Peter Gresham has announced that from September, beneficiaries will be given regular medical check-ups (paid for by the State), in an effort to reduce the numbers on the long-term benefits and encourage them back to work. Social Welfare says that applicants for the sickness benefit would have their initial test done by their GP. A second check would be required four weeks after the benefit was granted, then after three months the beneficiary would be required to be examined by an accredited doctor. The checks would be carried out yearly from then on. On Budget night, the Government estimated that tougher screening would save 5% of the current cost, or $60m, over the next three years by moving people from the sickness and invalid benefits on to the dole.

Then; 73,000 sickness and invalid beneficiaries

Now; 123,000

What year was it?

Salvos say 'no'

This headline made no sense to me, Salvos pull out of Welfare to Work program.

NZ translation, Sallies pull out of Welfare to Work Programme.

Over the years the Salvation Army has become increasingly socialist which I don't understand. It appears they no longer want to do the work they have traditionally undertaken even if the government pays them to. They would rather shunt people back onto state welfare.

Maybe I am being unfair. Any organisation which takes government money has to jump through hoops. Could be they simply do not want to jump. But that doesn't help the individual who needs their assistance.

More likely they are giving up on a group of people who are beyond help and putting the responsibility for them back on government.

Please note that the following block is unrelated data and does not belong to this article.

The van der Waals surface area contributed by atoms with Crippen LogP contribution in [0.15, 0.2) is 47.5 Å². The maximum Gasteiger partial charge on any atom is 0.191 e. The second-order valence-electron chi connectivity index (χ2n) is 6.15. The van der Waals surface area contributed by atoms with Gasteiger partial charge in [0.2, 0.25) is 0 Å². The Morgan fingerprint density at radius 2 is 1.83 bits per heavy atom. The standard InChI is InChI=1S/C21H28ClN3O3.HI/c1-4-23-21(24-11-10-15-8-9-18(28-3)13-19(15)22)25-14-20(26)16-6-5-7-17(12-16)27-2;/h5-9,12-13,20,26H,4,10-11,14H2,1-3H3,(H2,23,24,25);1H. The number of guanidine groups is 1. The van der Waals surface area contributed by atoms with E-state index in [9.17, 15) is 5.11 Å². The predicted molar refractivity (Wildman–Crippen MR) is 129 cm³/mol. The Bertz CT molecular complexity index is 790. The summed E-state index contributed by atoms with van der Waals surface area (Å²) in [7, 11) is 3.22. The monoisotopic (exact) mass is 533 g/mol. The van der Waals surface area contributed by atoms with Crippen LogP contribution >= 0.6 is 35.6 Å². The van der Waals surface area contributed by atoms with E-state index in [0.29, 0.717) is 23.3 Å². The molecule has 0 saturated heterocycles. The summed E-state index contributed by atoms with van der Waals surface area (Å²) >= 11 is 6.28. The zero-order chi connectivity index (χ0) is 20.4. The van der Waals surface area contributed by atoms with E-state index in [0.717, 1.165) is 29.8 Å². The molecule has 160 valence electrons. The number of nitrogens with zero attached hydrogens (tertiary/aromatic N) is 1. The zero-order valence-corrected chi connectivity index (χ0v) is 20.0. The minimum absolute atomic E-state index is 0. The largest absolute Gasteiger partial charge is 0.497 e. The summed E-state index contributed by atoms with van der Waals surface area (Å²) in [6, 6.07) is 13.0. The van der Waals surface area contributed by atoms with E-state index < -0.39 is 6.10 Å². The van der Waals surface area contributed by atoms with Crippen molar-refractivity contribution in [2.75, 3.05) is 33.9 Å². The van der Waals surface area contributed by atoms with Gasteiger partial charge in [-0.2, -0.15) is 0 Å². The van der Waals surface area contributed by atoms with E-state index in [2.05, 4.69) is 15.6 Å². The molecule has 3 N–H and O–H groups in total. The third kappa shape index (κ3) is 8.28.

Pregnant woman screened positive for HIV

Here is the answer to a question which has been lurking in the recesses of my mind for a while. If it's been on mine, chances are you will have wondered about it too. Where are we with testing pregnant women for HIV?

Only expectant females in the Waikato are routinely screened. A positive case has just been discovered sparking calls for urgent nationwide testing. Fortunately the baby can be prevented from contracting the virus.

The woman would not have been identified under the district health board's previous policy of testing only "high-risk" women, he said.

Waikato is the only district health board in the country routinely testing pregnant women for HIV.

Nine district health boards are preparing to screen but only a handful are likely to begin in the next six months.

Dr Mills said New Zealand had the opportunity to act now so it didn't repeat some of the disasters around the world.

A report by Aids charity Avert on South Africa showed that because authorities didn't act fast enough there, percentages of pregnant women with HIV rose from 0.8 per cent to 30.2 per cent in 15 years to 2005.

Thursday, November 02, 2006

Making condoms 'sexy'... not an easy thing to do. But if Hell's Pizza can get more young people using them with its marketing of the Lust Pizza then all power to them. I won't be joining the Family First campaign to inundate them with complaints. In fact I will register my approval. Let's work with human nature instead of against it.